This is my third year embarking on a “dry” month — thirty consecutive days with no alcohol. The first time I tried it I only made it until Valentines day, which should have been a telling sign about the relationship I was in at the time, or my relationship to wine at the time, or maybe both.
The second time was years later when I was in one of those “should we or shouldn’t we?” phases near the end of a relationship. My boyfriend at the time had some questionable drinking habits, AKA Alcoholism, and after a particularly bad night, we decided to embark on Dry March together. We broke up seven days later, this time for good.
My sobriety helped me process the breakup and avoid resorting to booze to numb out. It also led me to really evaluate my own relationship with alcohol, and the relationship between booze and my romantic relationships.
This year, in my Dry February experiment, I had a week long smoking relapse, craved (and ate) a lot of sugar, had to process a broken heart cold turkey, and date sober.
It’s funny, even if you’re not an alcoholic, or “addicted” to booze, your brain still wants to find habits it can replace with your drinking habit, which wakes you up to the sheer fact that your drinking habit, is, in fact, a habit.
This happens when former alcoholics become distance runners, or workaholics. The addict’s brain is a little different, even if you’re not a full- fledged junkie.
This happened to me when on January 31st, I found out the man I still loved had been seeing someone new. I’m not proud of what I did next, but with plans for a dry February beginning the next day, I drank four Skinny Girl margaritas, cried, and broke down and bought a pack of cigarettes. I smoked for seven years, with plenty of slip ups through my non-smoking days. I am a self proclaimed health-conscious, non-smoker, however.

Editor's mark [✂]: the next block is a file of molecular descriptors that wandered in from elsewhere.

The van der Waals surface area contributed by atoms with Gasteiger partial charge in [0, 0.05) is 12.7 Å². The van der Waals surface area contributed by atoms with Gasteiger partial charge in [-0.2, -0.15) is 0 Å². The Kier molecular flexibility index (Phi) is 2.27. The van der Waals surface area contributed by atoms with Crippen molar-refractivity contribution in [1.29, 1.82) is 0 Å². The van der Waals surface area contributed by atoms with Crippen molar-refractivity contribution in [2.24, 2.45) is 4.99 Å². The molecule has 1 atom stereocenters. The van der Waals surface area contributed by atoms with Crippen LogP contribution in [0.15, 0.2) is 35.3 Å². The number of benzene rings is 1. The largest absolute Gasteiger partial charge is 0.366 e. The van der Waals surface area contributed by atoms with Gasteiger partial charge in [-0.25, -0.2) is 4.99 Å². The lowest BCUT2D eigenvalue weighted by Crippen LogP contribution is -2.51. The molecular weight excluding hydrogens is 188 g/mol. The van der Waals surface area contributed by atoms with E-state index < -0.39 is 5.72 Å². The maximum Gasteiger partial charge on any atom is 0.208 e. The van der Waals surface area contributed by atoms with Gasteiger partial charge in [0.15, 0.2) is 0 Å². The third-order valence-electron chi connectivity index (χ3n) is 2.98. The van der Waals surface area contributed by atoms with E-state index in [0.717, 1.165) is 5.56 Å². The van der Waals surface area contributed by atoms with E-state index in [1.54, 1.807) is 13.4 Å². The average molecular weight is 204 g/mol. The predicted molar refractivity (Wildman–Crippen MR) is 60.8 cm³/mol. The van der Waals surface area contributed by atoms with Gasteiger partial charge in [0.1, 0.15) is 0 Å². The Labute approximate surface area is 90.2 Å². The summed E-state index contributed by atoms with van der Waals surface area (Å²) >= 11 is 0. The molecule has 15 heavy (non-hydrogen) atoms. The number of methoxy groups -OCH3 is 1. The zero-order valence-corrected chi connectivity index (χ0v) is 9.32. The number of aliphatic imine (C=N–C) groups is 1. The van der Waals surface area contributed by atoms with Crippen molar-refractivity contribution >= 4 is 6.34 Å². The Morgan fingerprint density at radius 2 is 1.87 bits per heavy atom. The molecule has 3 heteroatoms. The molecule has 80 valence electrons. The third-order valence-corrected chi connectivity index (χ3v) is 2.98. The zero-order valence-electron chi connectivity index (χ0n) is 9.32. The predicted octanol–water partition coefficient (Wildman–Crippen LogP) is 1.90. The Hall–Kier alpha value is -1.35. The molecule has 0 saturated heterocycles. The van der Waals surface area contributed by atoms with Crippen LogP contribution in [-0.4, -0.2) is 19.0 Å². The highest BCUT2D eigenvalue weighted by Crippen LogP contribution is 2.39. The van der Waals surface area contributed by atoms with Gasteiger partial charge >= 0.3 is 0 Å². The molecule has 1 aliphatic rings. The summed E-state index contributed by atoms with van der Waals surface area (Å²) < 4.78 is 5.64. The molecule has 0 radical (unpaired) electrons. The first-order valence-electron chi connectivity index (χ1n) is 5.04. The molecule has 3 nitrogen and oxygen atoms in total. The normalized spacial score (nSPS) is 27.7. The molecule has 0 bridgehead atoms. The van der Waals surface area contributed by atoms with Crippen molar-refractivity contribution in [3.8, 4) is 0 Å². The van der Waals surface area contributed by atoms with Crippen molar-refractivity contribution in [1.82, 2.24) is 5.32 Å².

I’ve had moments of weakness in the past where I’ve bought cigarettes, and my protocol thus far was to wake up in the morning, realize what I’d done, and place the whole pack under running water and then toss them.
This time, since I was quitting booze, and I was heartbroken, I rationalized that I could smoke just this pack, just this once. And I did, secretly, with my coffee, before work, and after work. It’s amazing how quickly we can pick up our bad habits when we rationalize them.
Don’t worry, I quit a week into Dry February with exercise, meditation, and about 100 deep belly breaths a day where I told myself, “I am not a smoker.” Plus, it’s exhausting to be a closet smoker, especially in a small town.
Sober Life and Love
When you consciously choose not to drink, those moments where you previously said, “man, I could use a drink,” become something else. And that begs the question, if alcohol is optional, what is it we really need or are looking for when we reach for a drink? To make life (or our date) more interesting? To relax and escape reality? To deal with difficult emotions? Maybe we’re just looking to take the edge off?